We are all familiar with Jesus’ words to the woman caught in adultery when He said, “Sin no more.” Did Jesus truly expect her to never sin again for the balance of her life? Does our God expect us to be without sin in our life? Is this an unattainable standard? Have we set a goal too lofty to achieve? Are we destined to fail? Does God see us as failures? Let’s take a deeper look. Please read more…..
In John 8:11, the woman is clearly admonished during her saving encounter with Jesus not to return to “that sin.” Without doubt He was telling her not to persist in a life of adultery.
Now please allow me to pose a perplexing question: Were Jesus’s words, “sin no more,” also a command to her to live a life of perfection? Was He telling her that she had to live a life from that day forward absent of sin? Would that have been possible for her then and is that possible for you and me now? Is living life without sin feasible? If our focus in life is all about refraining from sin, are we putting our salvation in our own hands, rather than in the merciful embrace of our Savior’s hands? Is Jesus our savior or have we decided to try to save ourselves? Have our actions turned to a form of self-idolatry?
In Luke 18:11-14 we read the account of the Pharisee who so proudly boasted that he was without sin and that he was devout in his religious practices. His story is juxtaposition to the story of the tax collector, who acknowledged his sin and beat his breast and begged God for mercy. The Bible tells us that it was the tax collector not the Pharisee who left justified. We are told that he who humbles himself will be exalted.
Has our pursuit of perfectionism become a form of self-worship? Have we become too religiously and myopically focused on the avoidance of sin while at the same time ignoring the call to do the good works God calls us to do? Are we sharing the news of Jesus Christ with others? Are we feeding the hungry, visiting the imprisoned, clothing the naked and helping the downtrodden? In Matthew 25:31-42 we are given a foretaste of judgement day. The sheep and goats are separated based on what they failed to do. Jesus states this: “Amen, I say to you, what you did not do for one of these least ones, you did not do for me. And these will go off to eternal punishment, but the righteous to eternal life.”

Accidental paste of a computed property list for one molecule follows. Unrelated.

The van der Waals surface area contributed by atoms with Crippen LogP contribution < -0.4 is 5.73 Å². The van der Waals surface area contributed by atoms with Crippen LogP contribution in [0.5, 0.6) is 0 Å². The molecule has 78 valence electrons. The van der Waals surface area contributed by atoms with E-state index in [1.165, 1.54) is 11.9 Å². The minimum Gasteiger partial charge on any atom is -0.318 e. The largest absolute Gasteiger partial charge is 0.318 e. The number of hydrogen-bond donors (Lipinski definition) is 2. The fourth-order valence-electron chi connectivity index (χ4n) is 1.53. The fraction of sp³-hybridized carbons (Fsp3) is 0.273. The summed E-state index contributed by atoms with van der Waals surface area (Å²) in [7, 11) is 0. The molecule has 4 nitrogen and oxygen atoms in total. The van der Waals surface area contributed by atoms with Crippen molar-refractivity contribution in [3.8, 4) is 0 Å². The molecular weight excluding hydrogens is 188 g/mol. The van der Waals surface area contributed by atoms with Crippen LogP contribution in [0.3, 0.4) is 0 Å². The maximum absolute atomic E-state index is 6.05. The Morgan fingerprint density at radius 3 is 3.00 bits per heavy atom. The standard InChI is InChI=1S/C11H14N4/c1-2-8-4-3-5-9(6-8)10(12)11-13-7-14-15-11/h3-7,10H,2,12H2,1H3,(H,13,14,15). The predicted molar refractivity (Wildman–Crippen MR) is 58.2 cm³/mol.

Have we become so caught up in the words “sin no more” that we have missed the bigger point? This woman had a personal encounter with Jesus and as a result her life was undoubtedly changed. Was she able to remain sinless thereafter? I highly doubt it. Did her future sins impact her differently? I am sure they did. What she took away from this encounter was the knowledge of a merciful and forgiving God. When she fell short again in life, and I assume she did, she once again had to trust in His mercy.
Where do you place your trust? Are you placing your trust in your human strength to overcome and avoid sin? Do you trust in you rather than placing your trust in the redemption that Christ won for you on the cross? We would be wise to never forget the words of Jesus from John 15:5: “I am the vine, you are the branches. Whoever remains in me and I in him will bear much fruit, because without me you can do nothing.”
Sadly, as Christians, we still stumble and fall. Sin manages to infiltrate our lives. Do we live in fear of a condemning God, or do we rejoice in the expiation of our sins on Calvary?
Do we wallow in self-condemnation every time we sin? Our pride and ego can easily cause us to believe that we can overcome our sinfulness on our own. This distorted thinking also tends to make us more critical when we observe sin in others. Perhaps this is why Jesus taught us to say “forgive us our sins as we forgive those who sin against us.”
Real joy in life comes when we accept that it is our Savior, Jesus Christ alone, who has made salvation possible. We must stop trusting in ourselves and rejoice in the reality that our inconceivable debt load has already been paid by our loving and merciful Lord.
Lastly, we need to do some deep introspection. We must ask ourselves if we have fallen prey to the hypocrisy of thinking that we have already, or will one day, earn our way into Heaven. This simply is not possible. Jesus and Jesus alone is the door to the Father. We live out our lives in the mystery and in our inability to fully comprehend the combined attributes of God’s mercy and justice. But although this remains a mystery, we must remain ever cautious not to trust in our own ability to obtain Heaven. To do so, is nothing short of self-idolatry.
I acknowledge my sinfulness Lord, and I place my trust in you. Lord, have mercy on me a sinner. Amen!
As always, I love to read your comments below as well as hear from you personally by clicking here.